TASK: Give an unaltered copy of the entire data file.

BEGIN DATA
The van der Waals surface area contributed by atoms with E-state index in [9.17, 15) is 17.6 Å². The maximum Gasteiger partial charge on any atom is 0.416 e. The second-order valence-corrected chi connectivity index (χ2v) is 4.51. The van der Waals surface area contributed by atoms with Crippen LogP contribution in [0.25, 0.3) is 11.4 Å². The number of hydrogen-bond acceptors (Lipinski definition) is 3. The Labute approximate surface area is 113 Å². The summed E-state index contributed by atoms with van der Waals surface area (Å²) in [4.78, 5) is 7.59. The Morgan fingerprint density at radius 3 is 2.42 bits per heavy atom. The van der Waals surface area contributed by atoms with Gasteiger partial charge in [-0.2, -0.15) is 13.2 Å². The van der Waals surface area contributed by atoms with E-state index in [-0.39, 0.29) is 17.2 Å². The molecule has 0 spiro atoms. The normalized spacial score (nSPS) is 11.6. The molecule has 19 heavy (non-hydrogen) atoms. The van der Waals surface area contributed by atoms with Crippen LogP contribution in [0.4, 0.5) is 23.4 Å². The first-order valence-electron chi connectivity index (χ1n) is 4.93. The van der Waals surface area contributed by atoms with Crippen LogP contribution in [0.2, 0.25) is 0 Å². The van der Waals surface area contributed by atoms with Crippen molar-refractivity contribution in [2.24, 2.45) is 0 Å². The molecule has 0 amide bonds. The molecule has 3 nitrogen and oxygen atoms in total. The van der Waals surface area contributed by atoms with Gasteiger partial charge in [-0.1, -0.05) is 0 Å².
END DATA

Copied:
The van der Waals surface area contributed by atoms with E-state index in [9.17, 15) is 17.6 Å². The maximum Gasteiger partial charge on any atom is 0.416 e. The second-order valence-corrected chi connectivity index (χ2v) is 4.51. The van der Waals surface area contributed by atoms with Crippen LogP contribution in [0.25, 0.3) is 11.4 Å². The number of hydrogen-bond acceptors (Lipinski definition) is 3. The Labute approximate surface area is 113 Å². The summed E-state index contributed by atoms with van der Waals surface area (Å²) in [4.78, 5) is 7.59. The Morgan fingerprint density at radius 3 is 2.42 bits per heavy atom. The van der Waals surface area contributed by atoms with Gasteiger partial charge in [-0.2, -0.15) is 13.2 Å². The van der Waals surface area contributed by atoms with E-state index in [-0.39, 0.29) is 17.2 Å². The molecule has 0 spiro atoms. The normalized spacial score (nSPS) is 11.6. The molecule has 19 heavy (non-hydrogen) atoms. The van der Waals surface area contributed by atoms with Crippen LogP contribution in [0.4, 0.5) is 23.4 Å². The first-order valence-electron chi connectivity index (χ1n) is 4.93. The van der Waals surface area contributed by atoms with Crippen LogP contribution in [0.2, 0.25) is 0 Å². The van der Waals surface area contributed by atoms with Crippen molar-refractivity contribution in [2.24, 2.45) is 0 Å². The molecule has 0 amide bonds. The molecule has 3 nitrogen and oxygen atoms in total. The van der Waals surface area contributed by atoms with Gasteiger partial charge in [-0.1, -0.05) is 0 Å².